Decluttering your mind

Most of us are familiar with the benefits of decluttering our physical space, but what if we could declutter our experiences and thoughts in the same way as we do with our clothes? Alessia Gandolfo offers some great advice

This is an edited version of an article that originally appeared on Happiful 

We’re continually solicited by people, social media, and society in general, to always keep our minds entertained – but how much of this is intentional, and how much do we do by default? Lowering the volume of external noise, and nurturing a calmer mind, can help us to feel centred, build self-trust and make better decisions. Here are five ways you can get started.

Create white space in your calendar

Take a look at all the commitments you’ve made this week. Which ones truly ‘spark joy’ and add value to your day, and which feel like an obligation? If you reduced them to the bare essentials, which would you keep?

Seeing white space in our calendars may seem scary, but this is often what we need to tap in to our own real desires; with an experience that’s intentional and meaningful, the satisfaction is so much higher.

Practise getting bored

When was the last time you felt bored, and you didn’t reach for a distraction immediately?

Social media is probably the easiest way we fill that void; we spend an average of two hours a day scrolling, staring at a screen. Next time you feel the need to reach for your ‘phone, simply observe your craving and stay still. Breathe through the discomfort of not knowing what to do with yourself, and notice your surroundings and the flow of your thoughts.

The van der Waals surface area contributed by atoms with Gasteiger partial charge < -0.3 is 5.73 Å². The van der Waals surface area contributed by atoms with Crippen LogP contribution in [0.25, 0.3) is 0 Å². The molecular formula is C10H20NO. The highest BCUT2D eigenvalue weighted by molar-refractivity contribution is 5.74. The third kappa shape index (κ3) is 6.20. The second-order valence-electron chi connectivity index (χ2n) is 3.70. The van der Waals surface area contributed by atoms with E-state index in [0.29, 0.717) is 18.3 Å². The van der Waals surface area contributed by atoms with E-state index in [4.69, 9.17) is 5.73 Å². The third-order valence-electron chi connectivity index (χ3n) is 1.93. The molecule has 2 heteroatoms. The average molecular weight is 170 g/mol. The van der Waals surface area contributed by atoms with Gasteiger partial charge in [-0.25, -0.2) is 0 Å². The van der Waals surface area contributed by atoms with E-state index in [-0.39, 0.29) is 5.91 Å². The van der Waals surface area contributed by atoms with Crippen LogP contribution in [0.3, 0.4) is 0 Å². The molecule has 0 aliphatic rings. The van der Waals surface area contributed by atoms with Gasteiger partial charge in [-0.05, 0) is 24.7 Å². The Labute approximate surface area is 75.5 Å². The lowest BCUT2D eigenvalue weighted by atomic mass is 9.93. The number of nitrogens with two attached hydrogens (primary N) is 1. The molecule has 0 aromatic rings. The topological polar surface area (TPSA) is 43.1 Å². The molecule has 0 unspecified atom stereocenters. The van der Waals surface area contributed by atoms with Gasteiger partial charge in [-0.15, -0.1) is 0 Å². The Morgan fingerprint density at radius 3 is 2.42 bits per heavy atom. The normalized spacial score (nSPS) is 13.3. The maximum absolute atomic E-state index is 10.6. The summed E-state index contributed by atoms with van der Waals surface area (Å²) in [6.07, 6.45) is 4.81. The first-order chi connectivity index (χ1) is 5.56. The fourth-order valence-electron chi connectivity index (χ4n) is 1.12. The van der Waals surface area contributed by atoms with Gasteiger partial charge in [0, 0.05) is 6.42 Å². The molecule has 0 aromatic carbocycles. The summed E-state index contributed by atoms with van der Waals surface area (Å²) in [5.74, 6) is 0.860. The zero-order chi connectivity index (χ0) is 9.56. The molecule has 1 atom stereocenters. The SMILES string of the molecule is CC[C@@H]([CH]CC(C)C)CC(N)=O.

By sitting with the discomfort for few minutes, you’ll notice how the craving and stress gradually decreases. You could use this time to check-in with yourself and how you feel. You might realise you haven’t taken a break in a while and need some fresh air.

Do a brain dump

Sometimes the clutter in our minds is so loud that it’s difficult to fall asleep, or focus on the task at hand. A great tool to use in these cases is to grab a pen and paper, and write down anything crossing our minds. I like to write ‘brain dump’ in the centre of the page, and then let all the thoughts come out in no specific order.

Once you witness the content of your brain, you can decide what’s urgent and what you can postpone to when you feel calmer.

Get out of your mind and into your body

Moving our attention to the body, and reconnecting to our senses, is probably the quickest way to create space in our mind and gain clarity so, next time you’re confused and unable to think clearly, try one of these:

  • Get up and take a dance break.
  • Go for a walk around the block, which is better if close to nature.
  • Take five deep breaths, and exhale from your mouth.
  • Exercise, even just for 10 minutes.
  • Sing out loud.
  • Open the window and feel the fresh air on your skin.

Focus on creation over consumption

The amount of information we’re exposed to can be incredibly overwhelming to process, while the time spent being creative can lead us back into our natural flow.

Creativity is a central part of being human, and its effects on health have been proven countless times. While I’m not implying that we should all become professional artists, dedicating time to getting creative – instead of watching TV – can help us express our emotions and find peace in our minds.

In daily life we can be spoiled with opportunities to learn and have new experiences, and that’s awesome – but turning down the external volume and tuning-in to ourselves can allow us space for a real desire to emerge, making our lives more spacious, spontaneous, and intentional.

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